Behind The Iron Curtain This work has been published in the Teen Ink monthly print magazine.

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   The Iron Curtain , three words that conjure up a sense of fear and mystique. What really goes on behind the barbed wire? Unfortunately, few Americans have ever learned the answer. However, this past July, my parents and I traveled through East and West Germany, Poland, Hungary, Austria, and Czechoslovakia.

Although we did not have much time in Frankfurt, we found it an industrial city, with many American companies, such as Digital Equipment, Wang, and Woolworth.

We traveled through Germany to West Berlin, also a western city with shopping malls, souvenir shops, and even Burger King, McDonald's, pizza parlors, and American clothing stores.

Next we saw the Berlin Wall which was covered with graffiti. The primary themes of the graffiti seemed to be "peace," "tear down the wall," and "go home, Nazis." We also saw crosses nearby which serve as monuments to those who attempted to escape from East Berlin, but were shot in the process. In fact, a few weeks before we visited, a young man was shot trying to escape over the Wall.

One afternoon, as we approached the border between East and West Berlin, we were told not to take pictures. Outside, we could see watchtowers where men with binoculars watched us.

In East Berlin, our guide, a staunch Communist, gave us the official party word for everything. We saw numerous Russian war memorials. What really surprised me about East Berlin was the construction. Everywhere I looked, something was being built.

On the way to Warsaw, we glimpsed the Polish countryside, with its tiny farmhouses that looked unchanged in a hundred years. In the fields, we saw entire families working together. We passed a milkman in a horse-drawn buggy and several old women in traditional dress.

Our Polish country guide really surprised me. Although he was an official government guide, he was a member of Solidarity and couldn't stop talking about how awful the Communist system was. I was amazed to find that the Polish have the right to free speech.

Warsaw was grim. All of the buildings were built of poured concrete erected quickly after World War II.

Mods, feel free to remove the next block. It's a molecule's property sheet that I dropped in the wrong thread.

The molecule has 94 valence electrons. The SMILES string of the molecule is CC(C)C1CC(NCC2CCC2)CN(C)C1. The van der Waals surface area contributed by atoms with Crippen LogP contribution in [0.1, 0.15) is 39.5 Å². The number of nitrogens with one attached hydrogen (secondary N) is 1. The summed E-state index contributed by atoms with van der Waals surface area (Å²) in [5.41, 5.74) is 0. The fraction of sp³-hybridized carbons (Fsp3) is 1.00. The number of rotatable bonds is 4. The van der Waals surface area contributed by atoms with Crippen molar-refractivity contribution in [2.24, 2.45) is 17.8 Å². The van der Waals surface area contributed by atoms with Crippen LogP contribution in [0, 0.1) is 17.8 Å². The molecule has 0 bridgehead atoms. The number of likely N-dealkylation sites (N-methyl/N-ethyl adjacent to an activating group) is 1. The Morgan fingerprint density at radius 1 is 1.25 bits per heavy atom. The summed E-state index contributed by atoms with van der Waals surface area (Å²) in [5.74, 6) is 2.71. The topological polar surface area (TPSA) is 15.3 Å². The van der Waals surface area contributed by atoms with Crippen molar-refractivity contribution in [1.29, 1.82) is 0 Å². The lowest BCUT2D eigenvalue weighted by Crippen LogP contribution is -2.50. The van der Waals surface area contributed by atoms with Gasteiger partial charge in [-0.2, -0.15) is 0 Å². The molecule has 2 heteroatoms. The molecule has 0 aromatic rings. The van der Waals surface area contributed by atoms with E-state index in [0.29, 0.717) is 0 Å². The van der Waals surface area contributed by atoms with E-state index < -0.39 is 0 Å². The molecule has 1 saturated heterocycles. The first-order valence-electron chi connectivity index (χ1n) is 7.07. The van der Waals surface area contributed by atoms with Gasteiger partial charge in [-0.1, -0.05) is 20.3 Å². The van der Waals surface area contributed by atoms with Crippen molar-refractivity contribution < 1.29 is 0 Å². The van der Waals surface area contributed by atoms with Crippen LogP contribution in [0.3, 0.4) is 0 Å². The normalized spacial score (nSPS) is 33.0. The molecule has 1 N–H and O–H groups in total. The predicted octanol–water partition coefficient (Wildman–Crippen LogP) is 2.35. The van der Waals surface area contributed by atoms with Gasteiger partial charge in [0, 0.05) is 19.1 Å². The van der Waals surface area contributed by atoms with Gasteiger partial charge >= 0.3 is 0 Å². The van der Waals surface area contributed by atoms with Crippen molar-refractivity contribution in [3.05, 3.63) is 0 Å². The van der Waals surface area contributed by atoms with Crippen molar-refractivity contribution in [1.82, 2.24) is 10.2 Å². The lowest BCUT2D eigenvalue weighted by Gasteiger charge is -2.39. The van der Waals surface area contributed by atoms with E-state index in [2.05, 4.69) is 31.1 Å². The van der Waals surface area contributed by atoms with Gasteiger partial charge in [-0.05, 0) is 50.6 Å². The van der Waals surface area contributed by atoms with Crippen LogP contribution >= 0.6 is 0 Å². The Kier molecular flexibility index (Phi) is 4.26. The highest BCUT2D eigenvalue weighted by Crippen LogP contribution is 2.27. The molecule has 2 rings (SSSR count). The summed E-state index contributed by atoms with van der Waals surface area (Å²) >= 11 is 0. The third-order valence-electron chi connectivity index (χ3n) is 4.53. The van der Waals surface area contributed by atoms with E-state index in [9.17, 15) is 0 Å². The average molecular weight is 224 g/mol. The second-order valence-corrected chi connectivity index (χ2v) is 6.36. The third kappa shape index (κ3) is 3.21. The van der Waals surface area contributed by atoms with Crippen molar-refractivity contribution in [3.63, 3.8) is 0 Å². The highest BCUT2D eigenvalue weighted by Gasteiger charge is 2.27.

We then visited Czestokowa and Auschwitz where we visited the Monastery of Jasna Gora which contains the Black Madonna. The friar who guided us sold Solidarity pins and severely criticized the Communist system.

At Auschwitz we saw the barracks where the prisoners lived, the clothing, glasses, and shoe polish confiscated from prisoners, hair taken from dead women, the crematorium, and the train tracks where the trains carrying prisoners arrived. The concentration camp was intact and is now a museum.

The stores in Poland had little merchandise. Often, they would not have everything in stock which was displayed in the windows.

Although I saw no food lines, I did see lines for the butcher shop, for vodka, and lines stretching several blocks for exit visas to the United States and Canada. When I peered inside the butcher shop, all I saw was a piece of old meat, a saus-age, and a sorry-looking chicken.

Prices in Poland were extremely cheap. A four-course meal cost about eighty cents. A bottle of Coca Cola was four cents and a cup of coffee was a dime.

Polish fashion seemed particularly influenced by American clothing. Unfortunately, they never copied the clothes quite right. One shirt I saw said, "Boston. Play Football. NBA." Another said, "NFL - American Football League."

Budapest seemed very Western. The red stars were coming down, the May Day parades were over, and there was even a McDonald's. As I expected, Budapest was very pretty. Although it appeared prosperous, we learned that the people are actually very poor.

Our last stop was Prague. This city is even more beautiful than Budapest. Walking into the old section of Prague is like stepping into a previous century. Although the people are more prosperous than Poland, they do not have free speech.

All in all, my trip behind the Iron Curtain was an experience that I will remember forever. I hope that more Americans will visit the Eastern Bloc nations and learn how lucky we Americans really are. n



Editor's Note: We thought this article would be of interest due to all the recent changes in policy in East Germany and throughout the Iron Curtain countries.


This work has been published in the Teen Ink monthly print magazine. This piece has been published in Teen Ink’s monthly print magazine.






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